This seems a bigger budget affair than the French films, with a great British cast and wonderfully sleazy theme song by Anthony Newley, (a credit for which is strangely missing from 'Mr Candy Man' Newley's IMDB listings). Niven, not being known for the horror genre can really get his teeth into the comedic aspects of the script (I'm sorry, I know that is corny but I had to try and fit it in somewhere). British stalwarts Bernard Bresslaw, Freddie Jones and Frank Thornton all pop up, and the glamour is provided by the likes of Veronica Carlson, Jennie Linden and Linda Hayden, none of them strangers to the genre.

This is really a satire on the 1970s culture and values rather than the horror genre, with the Vampira of the title being the Counts slumbering love who is revived by a blood transfusion only to come back black. The much younger Vampira finds this new look very liberating, much to the aged Counts dismay. What’s interesting watching this today, is it does not have the usual 70s racist undertone. While The Count is a little taken aback at his new coloured bride, and tries to find an antidote to bring her back, it does not resort to name calling, or any stereotype for the laughs. So when she does become hip and 'superfly' it says more about feminism and liberation going on at the time rather than mocking. This reborn Vampira is played by Teresa Graves, who then went on to star in the TV series Get Christie Love! Vampira is out partying in London,, and it's apparently still swinging, after the 60s, while Dracula is putting a young photographer under his control to get more blood samples to hopefully bring back his old love the way he remembers her.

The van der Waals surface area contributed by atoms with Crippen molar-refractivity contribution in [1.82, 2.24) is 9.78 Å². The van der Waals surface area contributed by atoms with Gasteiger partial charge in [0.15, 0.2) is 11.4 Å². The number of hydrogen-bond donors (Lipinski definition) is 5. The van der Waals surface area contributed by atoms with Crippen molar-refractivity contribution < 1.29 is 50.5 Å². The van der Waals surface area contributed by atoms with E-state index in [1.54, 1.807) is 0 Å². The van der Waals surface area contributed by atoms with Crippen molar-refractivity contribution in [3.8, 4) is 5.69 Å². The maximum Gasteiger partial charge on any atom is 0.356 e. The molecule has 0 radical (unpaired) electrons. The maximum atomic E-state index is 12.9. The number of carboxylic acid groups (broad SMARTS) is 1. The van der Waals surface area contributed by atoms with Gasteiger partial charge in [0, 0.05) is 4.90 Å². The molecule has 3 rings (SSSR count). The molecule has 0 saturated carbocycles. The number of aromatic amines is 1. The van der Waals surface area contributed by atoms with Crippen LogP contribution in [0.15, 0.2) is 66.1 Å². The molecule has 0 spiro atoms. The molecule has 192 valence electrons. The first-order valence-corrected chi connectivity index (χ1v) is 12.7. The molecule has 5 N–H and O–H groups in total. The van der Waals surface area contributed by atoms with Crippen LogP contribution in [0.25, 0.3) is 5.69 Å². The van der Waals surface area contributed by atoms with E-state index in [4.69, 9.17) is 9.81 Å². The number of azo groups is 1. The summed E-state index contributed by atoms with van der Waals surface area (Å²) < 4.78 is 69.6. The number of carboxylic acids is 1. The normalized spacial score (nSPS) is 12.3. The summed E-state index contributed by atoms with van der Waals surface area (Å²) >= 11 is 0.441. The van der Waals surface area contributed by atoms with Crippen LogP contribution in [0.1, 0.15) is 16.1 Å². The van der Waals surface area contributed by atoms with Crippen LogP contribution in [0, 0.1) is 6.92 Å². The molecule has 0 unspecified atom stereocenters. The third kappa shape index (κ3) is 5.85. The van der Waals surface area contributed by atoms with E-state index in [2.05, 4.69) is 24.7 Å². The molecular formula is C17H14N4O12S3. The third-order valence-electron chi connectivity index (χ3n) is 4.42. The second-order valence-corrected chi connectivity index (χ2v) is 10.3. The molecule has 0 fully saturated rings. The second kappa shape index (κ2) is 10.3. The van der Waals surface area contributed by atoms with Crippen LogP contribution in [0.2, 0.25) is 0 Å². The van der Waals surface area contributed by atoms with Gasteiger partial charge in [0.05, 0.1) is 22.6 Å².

There are some really funny lines, and the film is nowhere near as bad as it could have been, thanks to the writer, Jeremy Lloyd, who should have been allowed to write more for the cinema. He made his name, of course, with classic sitcoms Are You Being Served and 'Allo 'Allo, but please do not let that put you off this!